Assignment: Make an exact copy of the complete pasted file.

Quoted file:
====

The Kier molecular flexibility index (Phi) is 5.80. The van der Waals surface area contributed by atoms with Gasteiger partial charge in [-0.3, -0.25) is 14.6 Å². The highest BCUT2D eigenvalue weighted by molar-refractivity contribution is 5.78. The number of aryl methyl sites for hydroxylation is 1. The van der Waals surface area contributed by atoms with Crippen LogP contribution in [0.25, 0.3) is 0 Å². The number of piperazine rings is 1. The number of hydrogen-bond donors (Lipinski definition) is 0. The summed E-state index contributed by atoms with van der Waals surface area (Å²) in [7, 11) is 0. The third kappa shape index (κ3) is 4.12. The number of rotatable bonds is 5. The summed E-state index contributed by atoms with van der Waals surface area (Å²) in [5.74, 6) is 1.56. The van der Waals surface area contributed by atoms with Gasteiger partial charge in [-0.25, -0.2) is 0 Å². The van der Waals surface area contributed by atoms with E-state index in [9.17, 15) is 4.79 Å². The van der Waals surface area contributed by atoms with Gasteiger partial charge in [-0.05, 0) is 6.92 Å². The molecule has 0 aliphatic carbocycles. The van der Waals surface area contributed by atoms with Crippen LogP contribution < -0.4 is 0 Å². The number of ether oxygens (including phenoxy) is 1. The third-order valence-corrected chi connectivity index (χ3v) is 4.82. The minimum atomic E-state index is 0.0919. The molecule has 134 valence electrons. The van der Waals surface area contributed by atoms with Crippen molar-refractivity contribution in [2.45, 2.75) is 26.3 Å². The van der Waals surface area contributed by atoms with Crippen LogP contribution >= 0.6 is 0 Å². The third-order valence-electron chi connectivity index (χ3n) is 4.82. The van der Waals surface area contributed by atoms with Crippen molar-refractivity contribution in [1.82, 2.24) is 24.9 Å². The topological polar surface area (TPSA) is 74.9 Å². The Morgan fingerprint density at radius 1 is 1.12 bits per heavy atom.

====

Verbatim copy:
The Kier molecular flexibility index (Phi) is 5.80. The van der Waals surface area contributed by atoms with Gasteiger partial charge in [-0.3, -0.25) is 14.6 Å². The highest BCUT2D eigenvalue weighted by molar-refractivity contribution is 5.78. The number of aryl methyl sites for hydroxylation is 1. The van der Waals surface area contributed by atoms with Crippen LogP contribution in [0.25, 0.3) is 0 Å². The number of piperazine rings is 1. The number of hydrogen-bond donors (Lipinski definition) is 0. The summed E-state index contributed by atoms with van der Waals surface area (Å²) in [7, 11) is 0. The third kappa shape index (κ3) is 4.12. The number of rotatable bonds is 5. The summed E-state index contributed by atoms with van der Waals surface area (Å²) in [5.74, 6) is 1.56. The van der Waals surface area contributed by atoms with Gasteiger partial charge in [-0.25, -0.2) is 0 Å². The van der Waals surface area contributed by atoms with E-state index in [9.17, 15) is 4.79 Å². The van der Waals surface area contributed by atoms with Gasteiger partial charge in [-0.05, 0) is 6.92 Å². The molecule has 0 aliphatic carbocycles. The van der Waals surface area contributed by atoms with Crippen LogP contribution < -0.4 is 0 Å². The number of ether oxygens (including phenoxy) is 1. The third-order valence-corrected chi connectivity index (χ3v) is 4.82. The minimum atomic E-state index is 0.0919. The molecule has 134 valence electrons. The van der Waals surface area contributed by atoms with Crippen molar-refractivity contribution in [2.45, 2.75) is 26.3 Å². The van der Waals surface area contributed by atoms with Crippen LogP contribution >= 0.6 is 0 Å². The third-order valence-electron chi connectivity index (χ3n) is 4.82. The van der Waals surface area contributed by atoms with Crippen molar-refractivity contribution in [1.82, 2.24) is 24.9 Å². The topological polar surface area (TPSA) is 74.9 Å². The Morgan fingerprint density at radius 1 is 1.12 bits per heavy atom.